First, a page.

The Beauty of Green Design

All designers and architects know that style and substance are not mutually exclusive, but in the specific realm of green design, the focus for most remodeling firms is on the building science component of green.

November 30, 2008

Gardner/Fox Associates reused the stone from the original arched entryway (top) to construct part of the two-and-a-half car garage addition.

If there's one thing this year's winning projects in the Best of the Best Design Award competition proved, it's that form and function can come together with beautiful, award-winning results.

All designers and architects know that style and substance are not mutually exclusive, but in the specific realm of green design, the focus for most remodeling firms is on the building science component of green. A less-publicized but highly relevant aspect of green, especially for remodelers, is reusing materials and installing sustainable products.

Green innovations have been made in many building product categories that affect the aesthetics of a project, from flooring to countertops to cabinetry and more. With this increasing number of beautiful options that are produced with sustainable materials, it makes more sense than ever to specify these products in a project. Rarely does it take a life-cycle cost analysis to sell these features, because they cost little or no more than any of the non-green options.

Reusing materials has a dual positive impact on a remodel. Because the materials don't get shipped off to a landfill, it's good for the environment. And because new materials are not purchased for the renovation, it saves money for the client and reduces the overall demand for the production of new building products, which uses our natural resources.

Nowhere is reusing materials more appropriate or readily encountered than in historic restoration projects. In this year's project of the year, Gardner/Fox Associates removed many materials from the 1893 shingle-style Victorian and then reused them to complete the whole-house historic restoration.

Gardner/Fox reused the original stone that formed the historic home's gothic arched entryway to build part of the addition for the project. Although architect Alex Rice would have preferred to keep the stone structure part of the new design, structural engineers determined that years of run-off from an open downspout had eroded the existing mortar to dust, rendering it near collapse. So, the entry was carefully dismantled and the stones were power-washed and used to construct the front and side elevation of the 30-foot garage addition (see photos at right). Gardner/Fox actually didn't have enough of the original stone to complete the addition, but fortunately they had enough to make the turn from the front of the house to the side before using the closest matching new stone they could find for the back of the addition.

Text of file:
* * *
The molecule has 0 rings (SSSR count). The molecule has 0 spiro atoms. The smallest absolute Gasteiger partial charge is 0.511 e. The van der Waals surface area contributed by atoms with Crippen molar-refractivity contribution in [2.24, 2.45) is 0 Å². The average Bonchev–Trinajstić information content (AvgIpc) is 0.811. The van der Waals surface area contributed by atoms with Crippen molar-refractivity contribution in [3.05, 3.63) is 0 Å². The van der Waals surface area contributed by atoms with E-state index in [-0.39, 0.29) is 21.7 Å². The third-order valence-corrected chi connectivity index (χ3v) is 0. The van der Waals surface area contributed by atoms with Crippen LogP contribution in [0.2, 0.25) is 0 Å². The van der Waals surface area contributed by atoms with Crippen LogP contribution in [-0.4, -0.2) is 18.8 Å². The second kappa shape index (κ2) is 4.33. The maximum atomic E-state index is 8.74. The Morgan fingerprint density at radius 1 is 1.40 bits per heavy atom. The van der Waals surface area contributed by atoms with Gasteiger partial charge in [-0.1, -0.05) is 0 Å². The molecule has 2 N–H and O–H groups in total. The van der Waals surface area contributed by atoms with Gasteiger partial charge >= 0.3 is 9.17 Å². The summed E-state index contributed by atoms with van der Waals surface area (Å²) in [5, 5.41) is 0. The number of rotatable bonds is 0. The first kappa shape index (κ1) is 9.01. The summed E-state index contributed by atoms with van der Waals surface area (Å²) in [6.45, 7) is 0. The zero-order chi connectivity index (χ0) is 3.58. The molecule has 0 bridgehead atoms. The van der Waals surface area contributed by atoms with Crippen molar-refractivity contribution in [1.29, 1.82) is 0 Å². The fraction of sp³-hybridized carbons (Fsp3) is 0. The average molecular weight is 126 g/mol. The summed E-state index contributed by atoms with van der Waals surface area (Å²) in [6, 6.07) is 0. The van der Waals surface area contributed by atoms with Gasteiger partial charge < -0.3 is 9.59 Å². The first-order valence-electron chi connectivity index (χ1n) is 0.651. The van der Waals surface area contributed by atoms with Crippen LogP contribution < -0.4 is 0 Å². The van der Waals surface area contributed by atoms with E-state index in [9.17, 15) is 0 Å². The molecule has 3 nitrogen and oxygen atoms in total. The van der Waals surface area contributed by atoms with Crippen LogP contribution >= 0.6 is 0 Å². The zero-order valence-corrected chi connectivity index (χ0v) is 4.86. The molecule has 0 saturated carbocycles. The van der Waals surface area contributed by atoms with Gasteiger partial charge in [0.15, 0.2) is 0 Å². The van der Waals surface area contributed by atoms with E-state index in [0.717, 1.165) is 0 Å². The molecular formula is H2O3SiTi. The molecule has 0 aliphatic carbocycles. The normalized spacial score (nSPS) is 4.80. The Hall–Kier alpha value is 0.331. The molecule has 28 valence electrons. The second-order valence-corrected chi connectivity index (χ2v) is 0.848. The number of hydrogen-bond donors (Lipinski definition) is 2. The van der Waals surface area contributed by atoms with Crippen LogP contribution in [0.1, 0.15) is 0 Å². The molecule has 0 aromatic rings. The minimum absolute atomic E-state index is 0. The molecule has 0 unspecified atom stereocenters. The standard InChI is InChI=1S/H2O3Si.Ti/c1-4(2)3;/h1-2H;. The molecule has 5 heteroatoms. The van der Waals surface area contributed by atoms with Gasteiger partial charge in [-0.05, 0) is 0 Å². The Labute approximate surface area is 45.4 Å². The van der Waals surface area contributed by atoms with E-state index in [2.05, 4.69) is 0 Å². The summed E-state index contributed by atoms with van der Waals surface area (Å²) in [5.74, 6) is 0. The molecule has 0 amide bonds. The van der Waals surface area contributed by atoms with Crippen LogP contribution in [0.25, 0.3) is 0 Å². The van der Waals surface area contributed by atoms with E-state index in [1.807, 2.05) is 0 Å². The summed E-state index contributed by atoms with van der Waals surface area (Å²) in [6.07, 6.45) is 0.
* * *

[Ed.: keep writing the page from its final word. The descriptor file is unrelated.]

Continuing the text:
Another example is the second floor sleeping porch, which had been neglected over the years but was restored to its natural beauty as a master dressing room using original materials.

“I knew that we were going to get a lot of bang for our buck if we took the original details and puttied them and painted them and restored the sleeping porch to how it was originally,” said Rice. “It's probably the best detail in the house, and we got a lot of pressure just to cover it with new windows. But you have to kind of hold your ground on the important items, but not irresponsibly.”

Reusing materials doesn't always have to be confined to historic restoration or even the same project. Remodelers can look for opportunities to salvage materials from older homes they're remodeling to save and use in future projects.

Eren Design and Remodel makes it a standard practice to reduce the impact of their work on the environment whenever possible. That was apparent in their Platinum Award-winning kitchen (see page 27), in which the company created an island countertop from salvaged wood from the floor of a 1790s schoolhouse.

Eren's owner, Janice Donald, is on a mission to educate her clients that green can be beautiful.

“When clients talked about green, there was nothing about beauty; it was all about smartness, whether it be capturing rainwater or the type of insulation or windows,” said Donald. “It was never about pretty product, because frankly they didn't know there were any.”

Another Platinum Award-winning remodeler that incorporated reused materials with significant aesthetic and environment impact was Orion General Contractors. Orion used 90 percent of the barn's original materials for its whole-house green remodel including a kitchen island countertop made from the slate removed from the patio on the property.

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For more on the ongoing innovation in the marriage between residential green design and aesthetics, visit these sites.
Architecture for Humanity

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